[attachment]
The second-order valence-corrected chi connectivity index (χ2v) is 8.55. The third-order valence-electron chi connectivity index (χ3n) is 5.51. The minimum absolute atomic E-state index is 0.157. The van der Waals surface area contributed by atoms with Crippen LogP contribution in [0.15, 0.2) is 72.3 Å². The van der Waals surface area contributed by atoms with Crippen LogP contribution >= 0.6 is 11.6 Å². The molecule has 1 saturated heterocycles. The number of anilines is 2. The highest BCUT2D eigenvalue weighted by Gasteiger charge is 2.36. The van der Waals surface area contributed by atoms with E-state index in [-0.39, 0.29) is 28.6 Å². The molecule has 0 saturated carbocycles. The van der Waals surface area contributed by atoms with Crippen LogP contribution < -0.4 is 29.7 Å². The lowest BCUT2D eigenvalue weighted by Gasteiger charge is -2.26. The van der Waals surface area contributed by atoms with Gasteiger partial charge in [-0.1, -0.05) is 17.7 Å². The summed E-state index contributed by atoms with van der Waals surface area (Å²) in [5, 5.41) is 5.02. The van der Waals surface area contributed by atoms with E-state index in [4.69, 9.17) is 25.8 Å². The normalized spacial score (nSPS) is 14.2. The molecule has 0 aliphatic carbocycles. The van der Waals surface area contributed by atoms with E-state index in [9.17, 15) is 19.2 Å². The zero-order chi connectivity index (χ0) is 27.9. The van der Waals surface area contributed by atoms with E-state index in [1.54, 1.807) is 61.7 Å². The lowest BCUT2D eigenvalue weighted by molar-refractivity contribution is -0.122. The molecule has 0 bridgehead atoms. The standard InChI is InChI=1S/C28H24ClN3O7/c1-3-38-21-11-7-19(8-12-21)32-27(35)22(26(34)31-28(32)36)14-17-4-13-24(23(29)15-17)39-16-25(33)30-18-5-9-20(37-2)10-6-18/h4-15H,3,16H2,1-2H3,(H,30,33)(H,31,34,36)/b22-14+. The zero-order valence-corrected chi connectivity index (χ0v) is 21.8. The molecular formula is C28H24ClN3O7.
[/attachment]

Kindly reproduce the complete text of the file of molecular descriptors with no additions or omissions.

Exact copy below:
The second-order valence-corrected chi connectivity index (χ2v) is 8.55. The third-order valence-electron chi connectivity index (χ3n) is 5.51. The minimum absolute atomic E-state index is 0.157. The van der Waals surface area contributed by atoms with Crippen LogP contribution in [0.15, 0.2) is 72.3 Å². The van der Waals surface area contributed by atoms with Crippen LogP contribution >= 0.6 is 11.6 Å². The molecule has 1 saturated heterocycles. The number of anilines is 2. The highest BCUT2D eigenvalue weighted by Gasteiger charge is 2.36. The van der Waals surface area contributed by atoms with E-state index in [-0.39, 0.29) is 28.6 Å². The molecule has 0 saturated carbocycles. The van der Waals surface area contributed by atoms with Crippen LogP contribution < -0.4 is 29.7 Å². The lowest BCUT2D eigenvalue weighted by Gasteiger charge is -2.26. The van der Waals surface area contributed by atoms with Gasteiger partial charge in [-0.1, -0.05) is 17.7 Å². The summed E-state index contributed by atoms with van der Waals surface area (Å²) in [5, 5.41) is 5.02. The van der Waals surface area contributed by atoms with E-state index in [4.69, 9.17) is 25.8 Å². The normalized spacial score (nSPS) is 14.2. The molecule has 0 aliphatic carbocycles. The van der Waals surface area contributed by atoms with E-state index in [9.17, 15) is 19.2 Å². The zero-order chi connectivity index (χ0) is 27.9. The van der Waals surface area contributed by atoms with E-state index in [1.54, 1.807) is 61.7 Å². The lowest BCUT2D eigenvalue weighted by molar-refractivity contribution is -0.122. The molecule has 0 bridgehead atoms. The standard InChI is InChI=1S/C28H24ClN3O7/c1-3-38-21-11-7-19(8-12-21)32-27(35)22(26(34)31-28(32)36)14-17-4-13-24(23(29)15-17)39-16-25(33)30-18-5-9-20(37-2)10-6-18/h4-15H,3,16H2,1-2H3,(H,30,33)(H,31,34,36)/b22-14+. The zero-order valence-corrected chi connectivity index (χ0v) is 21.8. The molecular formula is C28H24ClN3O7.